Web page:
This is what the world looks like when Evil meets Evil - no matter how altruistic the motives are believed to be on either side.
This has nothing to do with the Transfiguration of Jesus.
Neither does it have anything to do with the transformation of the heart and mind and soul that results from a life following the Way of Jesus.
However, the transfiguration of the cities and people of Hiroshima and Nagasaki does have everything to do with the way the world has been transfigured in the ensuing 64 years.
We would do well to remember this image along with the images of the Concentration Camps of Nazi Germany as well as the "Relocation Centers" for Japanese Americans in this country after the bombing of Pearl Harbor, which mirror the "Reservations" created for Native Americans, displaced by the Evil of arrogance and greed.
The image of the large smoke cloud that arose after the 9/11 bombing of the Twin Towers of World Trade Center recall another kind of Manhattan Project which we forget at our own peril.
Yes, boys and girls, there is Evil in the world. The human enterprise is flawed and faulted by our penchant to sin. It can be redeemed by the unconditional love of God and the gift of grace, freely given and undeserved.
The gospel story of Transfiguration of Jesus, as reported by Matthew (17:1-9), Mark (9:2-8), and Luke (9:28-36), gives us an image of what the world can look like when Good meets Evil.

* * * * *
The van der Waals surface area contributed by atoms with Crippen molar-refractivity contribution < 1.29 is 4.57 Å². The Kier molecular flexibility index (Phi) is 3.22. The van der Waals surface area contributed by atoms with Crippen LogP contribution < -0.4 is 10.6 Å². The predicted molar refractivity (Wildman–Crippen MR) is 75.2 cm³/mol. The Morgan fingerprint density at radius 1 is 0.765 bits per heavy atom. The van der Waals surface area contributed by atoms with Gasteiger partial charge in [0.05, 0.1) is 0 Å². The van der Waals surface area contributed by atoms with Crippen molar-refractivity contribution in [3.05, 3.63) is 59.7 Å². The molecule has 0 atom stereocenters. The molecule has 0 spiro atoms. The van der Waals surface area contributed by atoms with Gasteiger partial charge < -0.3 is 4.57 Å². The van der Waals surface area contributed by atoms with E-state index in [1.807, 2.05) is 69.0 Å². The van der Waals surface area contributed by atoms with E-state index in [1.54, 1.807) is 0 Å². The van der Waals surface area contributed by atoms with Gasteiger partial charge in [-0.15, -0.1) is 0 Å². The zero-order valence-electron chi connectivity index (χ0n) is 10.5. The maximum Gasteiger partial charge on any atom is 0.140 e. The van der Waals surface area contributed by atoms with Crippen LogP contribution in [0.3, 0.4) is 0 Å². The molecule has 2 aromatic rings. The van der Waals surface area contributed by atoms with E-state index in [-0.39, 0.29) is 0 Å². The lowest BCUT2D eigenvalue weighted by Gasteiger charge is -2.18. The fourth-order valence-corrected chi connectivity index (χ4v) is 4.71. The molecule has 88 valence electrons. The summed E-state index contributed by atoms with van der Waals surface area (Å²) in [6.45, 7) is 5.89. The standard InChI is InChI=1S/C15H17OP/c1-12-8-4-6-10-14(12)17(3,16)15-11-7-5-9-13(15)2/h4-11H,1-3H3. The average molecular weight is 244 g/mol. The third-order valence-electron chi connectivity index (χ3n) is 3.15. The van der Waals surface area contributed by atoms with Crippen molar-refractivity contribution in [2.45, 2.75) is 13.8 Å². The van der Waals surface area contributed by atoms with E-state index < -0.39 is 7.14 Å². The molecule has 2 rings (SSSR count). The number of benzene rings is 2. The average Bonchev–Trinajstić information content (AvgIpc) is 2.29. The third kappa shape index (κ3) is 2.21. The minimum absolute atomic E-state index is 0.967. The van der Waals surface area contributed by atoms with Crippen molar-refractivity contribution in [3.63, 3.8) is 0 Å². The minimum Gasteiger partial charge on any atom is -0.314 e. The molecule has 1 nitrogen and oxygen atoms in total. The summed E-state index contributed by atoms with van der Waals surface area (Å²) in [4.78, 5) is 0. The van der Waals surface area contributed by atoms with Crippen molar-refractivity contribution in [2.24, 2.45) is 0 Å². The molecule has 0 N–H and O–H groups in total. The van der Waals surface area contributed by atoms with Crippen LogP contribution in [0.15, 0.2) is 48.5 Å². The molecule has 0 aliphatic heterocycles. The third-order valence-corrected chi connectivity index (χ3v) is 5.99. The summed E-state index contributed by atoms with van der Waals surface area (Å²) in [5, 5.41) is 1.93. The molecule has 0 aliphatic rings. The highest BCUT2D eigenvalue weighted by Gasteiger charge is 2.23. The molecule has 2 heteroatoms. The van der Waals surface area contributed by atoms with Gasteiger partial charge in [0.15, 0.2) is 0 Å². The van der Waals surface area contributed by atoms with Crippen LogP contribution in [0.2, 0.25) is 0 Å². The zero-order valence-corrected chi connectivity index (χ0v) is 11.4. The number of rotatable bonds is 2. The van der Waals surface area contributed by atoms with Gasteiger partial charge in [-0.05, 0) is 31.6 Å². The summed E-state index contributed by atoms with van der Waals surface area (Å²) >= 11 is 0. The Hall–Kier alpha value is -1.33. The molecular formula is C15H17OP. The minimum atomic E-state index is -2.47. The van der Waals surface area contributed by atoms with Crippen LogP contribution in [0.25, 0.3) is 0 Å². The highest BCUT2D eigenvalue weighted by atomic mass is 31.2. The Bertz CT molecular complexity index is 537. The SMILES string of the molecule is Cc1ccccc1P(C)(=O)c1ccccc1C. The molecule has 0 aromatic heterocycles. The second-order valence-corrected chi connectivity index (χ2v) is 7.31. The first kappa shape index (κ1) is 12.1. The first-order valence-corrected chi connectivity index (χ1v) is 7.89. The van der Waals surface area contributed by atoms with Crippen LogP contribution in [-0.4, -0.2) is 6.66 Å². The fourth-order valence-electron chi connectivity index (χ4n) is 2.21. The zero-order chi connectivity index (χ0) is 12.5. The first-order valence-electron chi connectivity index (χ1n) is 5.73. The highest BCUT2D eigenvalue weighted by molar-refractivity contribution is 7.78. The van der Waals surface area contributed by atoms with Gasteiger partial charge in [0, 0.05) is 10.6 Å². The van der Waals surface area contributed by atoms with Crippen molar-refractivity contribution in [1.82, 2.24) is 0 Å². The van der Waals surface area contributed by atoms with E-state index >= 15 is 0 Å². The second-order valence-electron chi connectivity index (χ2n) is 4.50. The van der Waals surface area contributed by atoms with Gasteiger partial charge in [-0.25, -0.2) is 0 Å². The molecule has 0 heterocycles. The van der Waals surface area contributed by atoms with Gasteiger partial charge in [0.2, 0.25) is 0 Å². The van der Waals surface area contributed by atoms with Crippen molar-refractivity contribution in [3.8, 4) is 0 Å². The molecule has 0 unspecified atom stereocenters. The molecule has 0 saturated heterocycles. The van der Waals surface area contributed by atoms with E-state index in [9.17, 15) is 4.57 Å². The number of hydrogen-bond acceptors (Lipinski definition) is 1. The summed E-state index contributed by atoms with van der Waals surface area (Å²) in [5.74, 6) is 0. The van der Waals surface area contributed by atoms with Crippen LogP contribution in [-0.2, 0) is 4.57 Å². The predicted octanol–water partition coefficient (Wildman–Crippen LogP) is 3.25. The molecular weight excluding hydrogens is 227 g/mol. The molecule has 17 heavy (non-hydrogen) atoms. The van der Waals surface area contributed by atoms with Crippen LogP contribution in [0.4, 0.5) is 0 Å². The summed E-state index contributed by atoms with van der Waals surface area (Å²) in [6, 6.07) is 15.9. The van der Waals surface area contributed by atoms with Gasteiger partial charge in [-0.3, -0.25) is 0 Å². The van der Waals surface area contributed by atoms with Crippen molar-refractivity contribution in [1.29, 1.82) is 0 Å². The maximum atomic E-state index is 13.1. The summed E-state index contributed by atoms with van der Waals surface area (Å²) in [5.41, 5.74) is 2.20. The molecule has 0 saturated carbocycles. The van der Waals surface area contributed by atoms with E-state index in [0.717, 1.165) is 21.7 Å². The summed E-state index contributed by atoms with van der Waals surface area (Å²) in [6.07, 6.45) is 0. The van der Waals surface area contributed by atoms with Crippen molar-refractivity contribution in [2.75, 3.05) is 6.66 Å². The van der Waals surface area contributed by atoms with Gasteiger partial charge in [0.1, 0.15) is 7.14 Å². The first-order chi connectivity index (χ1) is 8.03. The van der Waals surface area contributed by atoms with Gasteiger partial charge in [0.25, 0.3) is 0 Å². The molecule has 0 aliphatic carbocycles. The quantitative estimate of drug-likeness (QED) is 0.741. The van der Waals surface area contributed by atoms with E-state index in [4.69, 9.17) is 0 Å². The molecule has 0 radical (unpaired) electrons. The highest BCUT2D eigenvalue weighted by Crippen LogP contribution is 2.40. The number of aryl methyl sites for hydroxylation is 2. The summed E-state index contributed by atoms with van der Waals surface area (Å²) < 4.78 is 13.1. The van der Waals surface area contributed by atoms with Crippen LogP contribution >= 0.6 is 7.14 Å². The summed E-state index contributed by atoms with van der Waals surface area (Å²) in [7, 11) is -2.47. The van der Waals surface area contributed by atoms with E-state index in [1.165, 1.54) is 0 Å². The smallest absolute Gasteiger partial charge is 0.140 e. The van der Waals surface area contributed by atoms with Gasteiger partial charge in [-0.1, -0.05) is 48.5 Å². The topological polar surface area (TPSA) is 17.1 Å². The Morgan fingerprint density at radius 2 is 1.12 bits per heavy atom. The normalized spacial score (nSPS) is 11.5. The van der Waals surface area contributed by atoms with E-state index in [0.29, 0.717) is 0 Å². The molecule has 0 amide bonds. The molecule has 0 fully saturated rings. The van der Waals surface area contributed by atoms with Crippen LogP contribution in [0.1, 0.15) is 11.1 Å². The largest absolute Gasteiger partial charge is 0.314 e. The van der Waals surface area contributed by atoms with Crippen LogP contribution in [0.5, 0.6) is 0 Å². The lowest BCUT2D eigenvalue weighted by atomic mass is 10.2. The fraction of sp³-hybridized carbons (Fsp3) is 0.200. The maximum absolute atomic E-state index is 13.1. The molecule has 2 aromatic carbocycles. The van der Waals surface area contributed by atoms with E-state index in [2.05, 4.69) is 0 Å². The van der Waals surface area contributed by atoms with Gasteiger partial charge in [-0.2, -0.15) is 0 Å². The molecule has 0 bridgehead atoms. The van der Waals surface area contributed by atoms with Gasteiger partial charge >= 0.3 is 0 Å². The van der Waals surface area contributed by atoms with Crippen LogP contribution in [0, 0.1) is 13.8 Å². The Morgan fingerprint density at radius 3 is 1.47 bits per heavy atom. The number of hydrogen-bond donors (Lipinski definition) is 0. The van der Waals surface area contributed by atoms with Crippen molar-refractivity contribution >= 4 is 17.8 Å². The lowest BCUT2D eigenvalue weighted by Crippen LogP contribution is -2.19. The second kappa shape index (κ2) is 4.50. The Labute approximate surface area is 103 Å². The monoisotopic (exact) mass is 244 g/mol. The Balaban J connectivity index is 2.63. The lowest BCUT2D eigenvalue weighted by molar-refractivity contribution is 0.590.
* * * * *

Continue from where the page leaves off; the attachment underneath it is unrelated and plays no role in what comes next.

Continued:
We can, with him, become radiant with God's love.
It is a choice. Our choice. Mine and yours. The result of the gift of Free Will.
I am clearly not advocating that we forget or dismiss these images of Evil. They stand ever before us as a reminder of the potential of the Great Evil we can do, even for altruistic reasons, when we use the gift of Free Will to make choices that lead to destruction of the world which God created.
Indeed, I think these images of Hiroshima and Nagasaki, Nazi Germany, Concentration Camps, Relocation Centers, Reservations and the World Trade Center as very large reminders of all the many and varied ways in which we fall short and miss the mark.
We can use the image of the Transfiguration of Jesus as our guide for our own transformation and that of the world.
The choice is ours.
It seems fitting, then, to reclaim the words of John Donne, metaphysical poet and Anglican priest, from the day intertwined with images of transfiguration and transformation, and let them stand on their own.
BATTER my heart, three person'd God; for, you
As yet but knocke, breathe, shine, and seeke to mend;
That I may rise, and stand, o'erthrow mee,'and bend
Your force, to breake, blowe, burn and make me new.
I, like an usurpt towne, to'another due,
Labour to'admit you, but Oh, to no end,
Reason your viceroy in mee, mee should defend,
But is captiv'd, and proves weake or untrue.
Yet dearely'I love you,'and would be loved faine,
But am betroth'd unto your enemie: 1
Divorce mee,'untie, or breake that knot againe;
Take mee to you, imprison mee, for I
Except you'enthrall mee, never shall be free,
Nor ever chast, except you ravish mee.